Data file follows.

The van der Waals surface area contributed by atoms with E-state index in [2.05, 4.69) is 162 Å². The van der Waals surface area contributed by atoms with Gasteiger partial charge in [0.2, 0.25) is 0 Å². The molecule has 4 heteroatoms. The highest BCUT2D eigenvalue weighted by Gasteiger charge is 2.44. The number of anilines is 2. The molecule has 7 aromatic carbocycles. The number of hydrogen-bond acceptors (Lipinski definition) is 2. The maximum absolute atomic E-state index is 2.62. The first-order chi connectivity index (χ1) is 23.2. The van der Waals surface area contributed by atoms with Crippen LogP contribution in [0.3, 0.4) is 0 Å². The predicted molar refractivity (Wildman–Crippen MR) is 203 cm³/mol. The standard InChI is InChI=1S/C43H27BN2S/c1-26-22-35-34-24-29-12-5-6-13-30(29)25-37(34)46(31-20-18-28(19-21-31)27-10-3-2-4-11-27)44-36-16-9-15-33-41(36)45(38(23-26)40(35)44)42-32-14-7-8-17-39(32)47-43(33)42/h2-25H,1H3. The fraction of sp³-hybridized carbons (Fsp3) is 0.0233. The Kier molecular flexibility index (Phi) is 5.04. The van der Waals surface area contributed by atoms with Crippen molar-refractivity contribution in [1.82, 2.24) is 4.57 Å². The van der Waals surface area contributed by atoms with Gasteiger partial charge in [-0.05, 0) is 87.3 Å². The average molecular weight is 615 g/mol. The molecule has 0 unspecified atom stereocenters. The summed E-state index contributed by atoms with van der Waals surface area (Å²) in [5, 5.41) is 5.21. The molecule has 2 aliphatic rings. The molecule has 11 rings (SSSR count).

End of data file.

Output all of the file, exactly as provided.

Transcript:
The van der Waals surface area contributed by atoms with E-state index in [2.05, 4.69) is 162 Å². The van der Waals surface area contributed by atoms with Gasteiger partial charge in [0.2, 0.25) is 0 Å². The molecule has 4 heteroatoms. The highest BCUT2D eigenvalue weighted by Gasteiger charge is 2.44. The number of anilines is 2. The molecule has 7 aromatic carbocycles. The number of hydrogen-bond acceptors (Lipinski definition) is 2. The maximum absolute atomic E-state index is 2.62. The first-order chi connectivity index (χ1) is 23.2. The van der Waals surface area contributed by atoms with Crippen LogP contribution in [0.3, 0.4) is 0 Å². The predicted molar refractivity (Wildman–Crippen MR) is 203 cm³/mol. The standard InChI is InChI=1S/C43H27BN2S/c1-26-22-35-34-24-29-12-5-6-13-30(29)25-37(34)46(31-20-18-28(19-21-31)27-10-3-2-4-11-27)44-36-16-9-15-33-41(36)45(38(23-26)40(35)44)42-32-14-7-8-17-39(32)47-43(33)42/h2-25H,1H3. The fraction of sp³-hybridized carbons (Fsp3) is 0.0233. The Kier molecular flexibility index (Phi) is 5.04. The van der Waals surface area contributed by atoms with Crippen molar-refractivity contribution in [1.82, 2.24) is 4.57 Å². The van der Waals surface area contributed by atoms with Gasteiger partial charge in [-0.05, 0) is 87.3 Å². The average molecular weight is 615 g/mol. The molecule has 0 unspecified atom stereocenters. The summed E-state index contributed by atoms with van der Waals surface area (Å²) in [5, 5.41) is 5.21. The molecule has 2 aliphatic rings. The molecule has 11 rings (SSSR count).